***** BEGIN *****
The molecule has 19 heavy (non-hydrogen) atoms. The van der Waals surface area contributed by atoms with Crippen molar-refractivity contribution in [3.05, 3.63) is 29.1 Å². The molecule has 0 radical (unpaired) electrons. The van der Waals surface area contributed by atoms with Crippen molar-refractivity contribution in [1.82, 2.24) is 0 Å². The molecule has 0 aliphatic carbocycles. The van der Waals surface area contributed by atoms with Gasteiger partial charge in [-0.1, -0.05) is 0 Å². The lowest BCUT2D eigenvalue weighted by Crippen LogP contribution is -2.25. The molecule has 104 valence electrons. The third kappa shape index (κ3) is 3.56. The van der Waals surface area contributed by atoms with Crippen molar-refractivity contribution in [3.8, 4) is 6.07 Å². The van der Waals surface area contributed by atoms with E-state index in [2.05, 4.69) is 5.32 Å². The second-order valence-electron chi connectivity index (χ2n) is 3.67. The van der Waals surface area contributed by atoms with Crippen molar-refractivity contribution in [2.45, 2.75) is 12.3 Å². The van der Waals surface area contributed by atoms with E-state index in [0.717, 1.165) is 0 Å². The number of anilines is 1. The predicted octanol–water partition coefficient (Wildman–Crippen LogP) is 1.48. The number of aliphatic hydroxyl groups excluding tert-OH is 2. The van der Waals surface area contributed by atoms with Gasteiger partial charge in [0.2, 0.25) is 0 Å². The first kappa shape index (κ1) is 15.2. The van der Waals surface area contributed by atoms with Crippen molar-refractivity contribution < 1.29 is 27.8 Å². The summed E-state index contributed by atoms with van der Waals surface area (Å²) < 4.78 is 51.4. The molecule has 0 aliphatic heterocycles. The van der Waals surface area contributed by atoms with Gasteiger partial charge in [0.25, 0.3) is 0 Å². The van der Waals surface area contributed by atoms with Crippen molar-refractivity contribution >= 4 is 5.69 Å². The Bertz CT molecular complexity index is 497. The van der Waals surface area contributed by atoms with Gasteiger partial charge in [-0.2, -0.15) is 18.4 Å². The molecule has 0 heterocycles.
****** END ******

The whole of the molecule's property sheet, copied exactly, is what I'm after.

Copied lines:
The molecule has 19 heavy (non-hydrogen) atoms. The van der Waals surface area contributed by atoms with Crippen molar-refractivity contribution in [3.05, 3.63) is 29.1 Å². The molecule has 0 radical (unpaired) electrons. The van der Waals surface area contributed by atoms with Crippen molar-refractivity contribution in [1.82, 2.24) is 0 Å². The molecule has 0 aliphatic carbocycles. The van der Waals surface area contributed by atoms with Gasteiger partial charge in [-0.1, -0.05) is 0 Å². The lowest BCUT2D eigenvalue weighted by Crippen LogP contribution is -2.25. The molecule has 104 valence electrons. The third kappa shape index (κ3) is 3.56. The van der Waals surface area contributed by atoms with Crippen molar-refractivity contribution in [3.8, 4) is 6.07 Å². The van der Waals surface area contributed by atoms with E-state index in [2.05, 4.69) is 5.32 Å². The second-order valence-electron chi connectivity index (χ2n) is 3.67. The van der Waals surface area contributed by atoms with Crippen molar-refractivity contribution in [2.45, 2.75) is 12.3 Å². The van der Waals surface area contributed by atoms with E-state index in [0.717, 1.165) is 0 Å². The number of anilines is 1. The predicted octanol–water partition coefficient (Wildman–Crippen LogP) is 1.48. The number of aliphatic hydroxyl groups excluding tert-OH is 2. The van der Waals surface area contributed by atoms with Gasteiger partial charge in [0.2, 0.25) is 0 Å². The first kappa shape index (κ1) is 15.2. The van der Waals surface area contributed by atoms with Crippen molar-refractivity contribution < 1.29 is 27.8 Å². The summed E-state index contributed by atoms with van der Waals surface area (Å²) < 4.78 is 51.4. The molecule has 0 aliphatic heterocycles. The van der Waals surface area contributed by atoms with Gasteiger partial charge in [0.25, 0.3) is 0 Å². The van der Waals surface area contributed by atoms with Crippen molar-refractivity contribution >= 4 is 5.69 Å². The Bertz CT molecular complexity index is 497. The van der Waals surface area contributed by atoms with Gasteiger partial charge in [-0.2, -0.15) is 18.4 Å². The molecule has 0 heterocycles.